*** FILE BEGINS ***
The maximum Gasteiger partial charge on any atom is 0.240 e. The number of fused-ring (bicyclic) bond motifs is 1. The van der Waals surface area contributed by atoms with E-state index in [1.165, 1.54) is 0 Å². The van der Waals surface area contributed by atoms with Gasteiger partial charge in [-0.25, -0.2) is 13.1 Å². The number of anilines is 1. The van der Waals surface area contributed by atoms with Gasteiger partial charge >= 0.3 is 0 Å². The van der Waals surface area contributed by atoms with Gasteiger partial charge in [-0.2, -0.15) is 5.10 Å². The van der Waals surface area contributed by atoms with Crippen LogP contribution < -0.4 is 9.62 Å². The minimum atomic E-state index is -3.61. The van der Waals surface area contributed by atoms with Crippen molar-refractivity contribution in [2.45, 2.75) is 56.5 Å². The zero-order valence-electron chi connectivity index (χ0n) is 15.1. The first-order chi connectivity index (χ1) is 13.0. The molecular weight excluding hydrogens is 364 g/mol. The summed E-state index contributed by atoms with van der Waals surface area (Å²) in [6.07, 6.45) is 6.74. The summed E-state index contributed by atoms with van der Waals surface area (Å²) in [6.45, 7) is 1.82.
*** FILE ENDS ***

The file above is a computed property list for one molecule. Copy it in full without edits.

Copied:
The maximum Gasteiger partial charge on any atom is 0.240 e. The number of fused-ring (bicyclic) bond motifs is 1. The van der Waals surface area contributed by atoms with E-state index in [1.165, 1.54) is 0 Å². The van der Waals surface area contributed by atoms with Gasteiger partial charge in [-0.25, -0.2) is 13.1 Å². The number of anilines is 1. The van der Waals surface area contributed by atoms with Gasteiger partial charge >= 0.3 is 0 Å². The van der Waals surface area contributed by atoms with Gasteiger partial charge in [-0.2, -0.15) is 5.10 Å². The van der Waals surface area contributed by atoms with Crippen LogP contribution < -0.4 is 9.62 Å². The minimum atomic E-state index is -3.61. The van der Waals surface area contributed by atoms with Crippen molar-refractivity contribution in [2.45, 2.75) is 56.5 Å². The zero-order valence-electron chi connectivity index (χ0n) is 15.1. The first-order chi connectivity index (χ1) is 13.0. The molecular weight excluding hydrogens is 364 g/mol. The summed E-state index contributed by atoms with van der Waals surface area (Å²) in [6.07, 6.45) is 6.74. The summed E-state index contributed by atoms with van der Waals surface area (Å²) in [6.45, 7) is 1.82.